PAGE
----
attacking the building from the outside. at the same time, dozens of militants staged a riot inside the police ton create a scene of chaos. the fdas says at least 58 were killed during the clashes. police in ecuador have mobilized their special units to investigate a shooting that left at least four people dead. it happened at a resort area outside the nation's largest city leaving 11 others injured. and attackers emerged from boats on friday and fired at people on the land. the resort is popular with locals, but it's no destination for many international travelers. >> tonga's best known olympian gets news about his dad who was absent after the recent volcanic eruption. next, the athlete says his father is now back home with a big story to tell. r favorite fo? avocado. you can fill a bathtub. i love it. with guacamole. all over. helps the skin, helps the body. join today for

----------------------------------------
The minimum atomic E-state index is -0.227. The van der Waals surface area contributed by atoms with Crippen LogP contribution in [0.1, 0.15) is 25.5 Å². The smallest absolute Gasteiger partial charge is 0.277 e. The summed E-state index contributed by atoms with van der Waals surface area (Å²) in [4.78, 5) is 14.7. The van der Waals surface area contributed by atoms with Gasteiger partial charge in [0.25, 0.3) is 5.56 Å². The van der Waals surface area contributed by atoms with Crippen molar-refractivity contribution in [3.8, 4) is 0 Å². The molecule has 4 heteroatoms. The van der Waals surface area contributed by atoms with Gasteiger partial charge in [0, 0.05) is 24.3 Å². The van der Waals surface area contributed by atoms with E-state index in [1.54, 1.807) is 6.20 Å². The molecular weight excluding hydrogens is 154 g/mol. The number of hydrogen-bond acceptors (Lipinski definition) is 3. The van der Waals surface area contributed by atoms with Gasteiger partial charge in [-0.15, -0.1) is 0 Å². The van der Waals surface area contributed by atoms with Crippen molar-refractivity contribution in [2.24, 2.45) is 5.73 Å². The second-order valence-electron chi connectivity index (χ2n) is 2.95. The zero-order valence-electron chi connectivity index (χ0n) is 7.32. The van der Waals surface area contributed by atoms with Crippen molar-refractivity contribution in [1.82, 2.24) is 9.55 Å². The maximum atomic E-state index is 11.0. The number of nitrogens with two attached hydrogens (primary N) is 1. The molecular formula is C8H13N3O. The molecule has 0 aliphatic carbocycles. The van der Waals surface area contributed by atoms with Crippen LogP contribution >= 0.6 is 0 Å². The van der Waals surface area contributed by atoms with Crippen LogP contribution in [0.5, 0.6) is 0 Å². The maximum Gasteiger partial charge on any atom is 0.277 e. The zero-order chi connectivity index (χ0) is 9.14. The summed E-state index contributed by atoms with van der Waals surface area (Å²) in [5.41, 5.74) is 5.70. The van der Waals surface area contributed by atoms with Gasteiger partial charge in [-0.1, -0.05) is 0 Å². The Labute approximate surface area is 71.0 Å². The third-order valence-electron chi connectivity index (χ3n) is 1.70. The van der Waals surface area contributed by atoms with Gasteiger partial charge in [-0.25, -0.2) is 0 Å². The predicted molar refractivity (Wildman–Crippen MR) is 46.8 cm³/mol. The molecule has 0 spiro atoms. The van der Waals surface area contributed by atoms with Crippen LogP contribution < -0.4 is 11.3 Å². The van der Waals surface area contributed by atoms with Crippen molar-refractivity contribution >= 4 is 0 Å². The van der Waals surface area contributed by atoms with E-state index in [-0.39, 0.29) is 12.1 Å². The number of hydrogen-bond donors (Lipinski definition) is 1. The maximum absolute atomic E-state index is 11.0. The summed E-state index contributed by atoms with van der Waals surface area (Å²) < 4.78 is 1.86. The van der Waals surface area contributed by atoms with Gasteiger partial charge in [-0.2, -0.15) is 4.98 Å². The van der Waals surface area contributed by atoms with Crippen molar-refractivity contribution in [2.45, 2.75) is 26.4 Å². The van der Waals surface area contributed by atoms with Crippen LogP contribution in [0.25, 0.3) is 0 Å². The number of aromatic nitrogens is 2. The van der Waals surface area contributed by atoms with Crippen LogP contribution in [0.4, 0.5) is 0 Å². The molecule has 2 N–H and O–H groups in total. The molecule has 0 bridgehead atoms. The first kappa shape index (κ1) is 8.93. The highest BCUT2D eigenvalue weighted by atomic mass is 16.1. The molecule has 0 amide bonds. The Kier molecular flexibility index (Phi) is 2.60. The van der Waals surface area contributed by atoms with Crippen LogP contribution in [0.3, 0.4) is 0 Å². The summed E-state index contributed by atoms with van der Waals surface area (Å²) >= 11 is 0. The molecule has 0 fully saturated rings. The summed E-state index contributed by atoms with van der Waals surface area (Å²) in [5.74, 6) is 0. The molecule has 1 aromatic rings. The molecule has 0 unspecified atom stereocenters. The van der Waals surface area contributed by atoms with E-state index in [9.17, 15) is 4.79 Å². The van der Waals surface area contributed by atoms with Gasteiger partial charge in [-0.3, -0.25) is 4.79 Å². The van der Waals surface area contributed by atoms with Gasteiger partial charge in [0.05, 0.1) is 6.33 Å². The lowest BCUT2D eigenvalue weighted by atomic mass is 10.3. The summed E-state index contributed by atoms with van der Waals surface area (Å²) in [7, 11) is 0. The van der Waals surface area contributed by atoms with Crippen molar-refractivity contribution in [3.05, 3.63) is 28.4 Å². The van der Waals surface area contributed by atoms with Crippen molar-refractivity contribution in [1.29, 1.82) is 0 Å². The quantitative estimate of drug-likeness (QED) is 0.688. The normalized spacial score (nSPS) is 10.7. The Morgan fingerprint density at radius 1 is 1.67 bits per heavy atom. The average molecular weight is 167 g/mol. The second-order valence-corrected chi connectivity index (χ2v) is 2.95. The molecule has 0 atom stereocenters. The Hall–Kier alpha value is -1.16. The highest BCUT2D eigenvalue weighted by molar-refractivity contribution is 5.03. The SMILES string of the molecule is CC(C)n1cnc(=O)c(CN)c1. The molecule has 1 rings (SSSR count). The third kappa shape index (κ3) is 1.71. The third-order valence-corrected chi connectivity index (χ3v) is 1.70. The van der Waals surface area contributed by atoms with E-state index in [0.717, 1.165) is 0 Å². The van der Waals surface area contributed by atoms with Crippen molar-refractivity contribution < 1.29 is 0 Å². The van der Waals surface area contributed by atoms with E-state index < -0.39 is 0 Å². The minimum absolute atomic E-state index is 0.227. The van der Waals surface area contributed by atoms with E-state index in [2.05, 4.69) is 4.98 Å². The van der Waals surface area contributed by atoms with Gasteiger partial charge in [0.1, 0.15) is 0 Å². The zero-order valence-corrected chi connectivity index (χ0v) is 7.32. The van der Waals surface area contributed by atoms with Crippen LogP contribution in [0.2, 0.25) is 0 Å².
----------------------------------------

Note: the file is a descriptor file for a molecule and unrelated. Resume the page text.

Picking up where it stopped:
♪ ♪ to all the kisses... ...that led... ...to this one. celebrate every kiss, with kay. welcome back. several east coast u.s. states are under states of emergency this weekend. as a mix of freezing rain and snow hit parts of virginia and the carolinas. officials say the greatest icing threat will be along the carolina coast.